NEW YORK (WABC) -- More than half of New Yorkers are concerned they could be a victim of crime, a Siena College poll released Wednesday morning found - indicating public safety continues to be a top concern.
A combined 61% of voters are either very (21%) concerned or somewhat (40%) concerned they would be a victim of crime.
The poll said 51% have been concerned about safety, for themselves or family members, in public places such as schools, shopping areas and houses of worship. The numbers hold steady across political lines: 51% of Democrats and 53% of Republicans.
It says 70% of residents are very (30%) or somewhat (40%) worried they'll be a crime victim.
And 38% say they have felt threatened by others' behavior in transportation settings, which can cover airplanes, trains and automobiles. That is higher in New York City (45%) than the NYC suburbs (31%) or upstate (33%).
The poll said 36% of those surveyed said they felt threatened in the past 12 months in a public place by a stranger's behavior.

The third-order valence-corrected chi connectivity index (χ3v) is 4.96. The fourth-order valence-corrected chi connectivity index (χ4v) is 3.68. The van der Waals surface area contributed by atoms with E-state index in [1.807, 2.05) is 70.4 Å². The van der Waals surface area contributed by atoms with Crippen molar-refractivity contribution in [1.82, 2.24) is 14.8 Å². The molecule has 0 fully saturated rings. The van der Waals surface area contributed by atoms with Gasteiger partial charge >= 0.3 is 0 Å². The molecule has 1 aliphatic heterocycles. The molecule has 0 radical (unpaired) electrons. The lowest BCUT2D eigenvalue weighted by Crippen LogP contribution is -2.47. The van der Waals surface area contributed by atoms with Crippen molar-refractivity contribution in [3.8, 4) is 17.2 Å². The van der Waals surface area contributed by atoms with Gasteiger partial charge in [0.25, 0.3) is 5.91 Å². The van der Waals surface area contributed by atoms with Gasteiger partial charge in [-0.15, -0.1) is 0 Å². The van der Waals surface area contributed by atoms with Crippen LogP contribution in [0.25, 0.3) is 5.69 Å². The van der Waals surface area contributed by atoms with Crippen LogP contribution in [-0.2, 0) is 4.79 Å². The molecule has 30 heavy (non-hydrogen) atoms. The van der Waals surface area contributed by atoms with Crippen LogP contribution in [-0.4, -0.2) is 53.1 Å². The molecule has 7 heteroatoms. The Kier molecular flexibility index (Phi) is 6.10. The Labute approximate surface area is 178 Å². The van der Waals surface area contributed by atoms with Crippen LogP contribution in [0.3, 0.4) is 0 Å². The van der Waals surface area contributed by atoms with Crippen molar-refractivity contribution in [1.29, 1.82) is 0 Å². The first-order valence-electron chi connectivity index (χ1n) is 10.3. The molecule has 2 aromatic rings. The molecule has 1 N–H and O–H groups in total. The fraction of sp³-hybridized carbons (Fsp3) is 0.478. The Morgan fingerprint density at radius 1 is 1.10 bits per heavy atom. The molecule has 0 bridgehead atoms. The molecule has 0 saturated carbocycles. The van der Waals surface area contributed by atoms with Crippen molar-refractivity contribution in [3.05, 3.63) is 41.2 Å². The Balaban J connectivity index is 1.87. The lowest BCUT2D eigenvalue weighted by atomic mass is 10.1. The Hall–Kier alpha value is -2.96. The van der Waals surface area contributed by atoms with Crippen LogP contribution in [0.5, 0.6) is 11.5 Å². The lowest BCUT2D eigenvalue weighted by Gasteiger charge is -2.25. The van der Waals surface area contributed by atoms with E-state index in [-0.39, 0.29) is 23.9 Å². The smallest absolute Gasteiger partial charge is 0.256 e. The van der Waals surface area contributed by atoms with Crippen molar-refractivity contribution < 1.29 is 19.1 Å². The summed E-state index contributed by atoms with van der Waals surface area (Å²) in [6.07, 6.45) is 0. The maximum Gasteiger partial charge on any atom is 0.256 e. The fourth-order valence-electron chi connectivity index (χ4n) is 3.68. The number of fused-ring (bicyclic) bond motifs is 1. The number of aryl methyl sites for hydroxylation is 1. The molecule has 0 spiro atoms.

The poll also found that one in 10 in NYC said they have been the victim of a crime in the past year and one in five New Yorkers bought a gun in the last year.
And 34% have purchased home-security cameras; 24% bought a professionally monitored security system and 26% purchased something other than a firearm for personal safety, such as pepper spray or a taser.
About 41% of those surveyed agreed with the statement, "I've never been this worried about my personal safety," compared with 58% who said their level of concern is the same it's always been.
And 87% of New Yorkers think crime is either a very or somewhat serious problem while just 11% said the issue is either not very or not at all serious.
"Crime isn't just something that happens to others far away according to New Yorkers," Siena College Research Institute Director Don Levy says in the report. "While 87% say crime is a serious problem in our state and 57% say it is a problem in their community, a disturbingly high 61% say that they are worried about it happening to them, a majority are concerned about themselves or their loved ones being safe in public places and many are taking steps to protect themselves as best they can."
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